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This article was published 18/5/2017 (887 days ago), so information in it may no longer be current.
The stereotypical Canadian does not boast about achievements. That’s probably why the annual $100,000 Manning Innovation Award is not more well known than it should be.
It has been around since 1980 and Manitobans have won it a couple of times, including two years ago when Mark Torchia and Richard Tyc won for their joint development of the NeuroBlate System, and in 2010 by Werner Ens and Ken Standing for their work in the field of mass spectrometry.
The award honours innovators who have developed and successfully marketed a new concept, process or procedure.
This year, there are two groups of Manitoba nominees for the $100,000 award: Gary Kobinger and Xiangguo Qiu for their work at the National Microbiology Lab on the development of a treatment for the Ebola virus, and Manas Banerjee, of XiteBio Technologies Inc., who developed a new formulation of microbial inoculants to enhance plant growth and crop yields.
This is the third time Kobinger and Qiu have been nominated. The timing of today’s announcement (Qiu and Banerjee were to be on hand at a Winnipeg Chamber of Commerce event) is significant for Kobinger and Qiu because a brand-new outbreak of Ebola has just occurred.
The World Health Organization has confirmed three deaths earlier this week in a remote northeastern province of the Democratic Republic of Congo.
In an interview at his office at Université Laval in Quebec City, where he is now based, Kobinger said it would be hard to find anyone at the Level Four lab at Winnipeg’s National Microbiology Lab who had not contributed to the Ebola research over the past 10 years.
The results of some of that work will quite likely come into play in the coming weeks in Congo. Kobinger said both the rVSV vaccine and ZMapp treatment — both of which include substantial contributions from Kobinger and Qiu’s team — could be crucial in the current outbreak.
The rVSV vaccine has been through clinical trials and the ZMapp has had significant positive results in a trial in 2016. There was compassionate use of both with good results in the massive outbreak in West Africa in 2014-15.
Intense collaborations with partners in Canada, the U.S. and various agencies worldwide contributed to generate a stockpile of ZMapp for international public health security.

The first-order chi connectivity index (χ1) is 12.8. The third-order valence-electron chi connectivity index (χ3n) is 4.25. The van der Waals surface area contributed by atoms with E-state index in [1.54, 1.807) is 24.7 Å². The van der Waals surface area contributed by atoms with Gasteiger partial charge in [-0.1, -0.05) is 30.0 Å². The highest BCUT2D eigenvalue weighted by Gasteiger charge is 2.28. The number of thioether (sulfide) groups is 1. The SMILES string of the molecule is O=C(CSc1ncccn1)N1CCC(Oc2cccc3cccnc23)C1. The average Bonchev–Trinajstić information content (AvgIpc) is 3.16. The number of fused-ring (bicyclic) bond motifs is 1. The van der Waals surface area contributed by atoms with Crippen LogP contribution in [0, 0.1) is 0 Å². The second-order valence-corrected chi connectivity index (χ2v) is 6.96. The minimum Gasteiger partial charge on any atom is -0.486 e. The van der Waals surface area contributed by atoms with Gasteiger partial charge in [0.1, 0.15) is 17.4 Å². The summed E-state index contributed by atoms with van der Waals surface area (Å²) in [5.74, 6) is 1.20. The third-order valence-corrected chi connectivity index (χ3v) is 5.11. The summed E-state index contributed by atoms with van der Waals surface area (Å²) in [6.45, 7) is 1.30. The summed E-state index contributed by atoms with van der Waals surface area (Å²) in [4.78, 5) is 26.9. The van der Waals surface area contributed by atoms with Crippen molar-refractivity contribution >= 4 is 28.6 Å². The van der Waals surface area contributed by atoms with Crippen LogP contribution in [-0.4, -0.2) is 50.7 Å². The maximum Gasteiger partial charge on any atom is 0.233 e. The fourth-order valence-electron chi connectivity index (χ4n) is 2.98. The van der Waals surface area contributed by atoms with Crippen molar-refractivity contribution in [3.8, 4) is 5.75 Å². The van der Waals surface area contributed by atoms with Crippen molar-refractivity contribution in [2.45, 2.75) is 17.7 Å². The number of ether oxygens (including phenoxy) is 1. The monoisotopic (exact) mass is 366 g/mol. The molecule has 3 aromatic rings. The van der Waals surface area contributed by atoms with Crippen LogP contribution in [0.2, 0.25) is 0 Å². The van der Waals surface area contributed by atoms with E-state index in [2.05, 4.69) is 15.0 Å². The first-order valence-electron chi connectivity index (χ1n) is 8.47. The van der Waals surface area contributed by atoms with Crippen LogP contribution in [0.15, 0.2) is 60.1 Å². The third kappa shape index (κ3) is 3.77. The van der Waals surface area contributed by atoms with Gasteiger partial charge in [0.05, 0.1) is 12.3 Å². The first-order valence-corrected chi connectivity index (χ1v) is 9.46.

"The bottom line is that ZMapp reached 92 per cent success (in the small clinical trial in 2016) and as of today with an ongoing outbreak the one treatment that is up there first on the line is ZMapp," he said.
Kobinger continues to conduct research into the ecology of the virus and how it circulates in the species that carry it.
"We still don’t understand why it appears in humans," he said. "We are always caught off guard."
He is indifferent to the commercial ramifications of the development of the treatment.
Some say because Ebola outbreaks are so rare and that those infected are, sadly, the poorest of the poor in the poorest countries, discovering treatments has not been a top priority for pharmaceutical companies.
That makes the work that Kobinger and Qiu’s team undertook even more noteworthy.
Kobinger said what may be even more substantial about their work is that it has provided the foundation for the recent explosion of monoclonal antibody therapies as a new way to look at treatments of all sort of infectious diseases. He said so much work is being done around the world that he can’t even keep up.
As for the Manning Award, he said. "It would be fantastic to win on the third try."
This is the first time Banerjee has been nominated for the award. But the Winnipeg scientist/entrepreneur is another classic example of dedicated scientific research done without being distracted by the demands of quarterly returns to shareholders.
In his case, Banerjee has been doing research in cell microbiology for about 25 years and has developed a sustainable business over the past six years with more than a dozen employees and a growing — and loyal — customer base across Canada and the U.S.
Banerjee works in the field of microbial inoculants and has competitors with names like Bayer, BASF and Dupont.
His innovative technology is called AGPT (Advanced Growth Promoting Technology). Whereas the product from the competition will try to supplant native soil microbes, XiteBio’s inoculants are designed to work with the microbes that are already there.
"We came up with a formulation, AGPT, that creates a synergy," he said. "The inherent natural reaction for the existing microbes is to kick out the newly introduced bacteria (that will promote plant growth). Our product is the opposite. Rather than fight against them, we work with them."
Banerjee is aware of the challenges and demands agricultural producers face and does not want to be part of an exercise that does not produce actual benefits for the farmers.
Even though he has had many offers from the larger agricultural nutrient companies to buy his company, he said he has no desire to sell.
"When you work in a private company like mine, you have to innovate, you have to think outside the box," he said.
"Sometimes it is not that easy. Sometimes you have to take the path which the other guys might not take."
Banerjee said he is gratified by the growing number of repeat customers who not only use his product each year but double their order.
For someone whose work is appreciated by many, but does not have the high profile of the more well-known brands, being up for a Manning Award is a big deal.
"It is definitely an honour," he said.
Martin Cash has been writing a column and business news at the Free Press since 1989. Over those years he’s written through a number of business cycles and the rise and fall (and rise) in fortunes of many local businesses.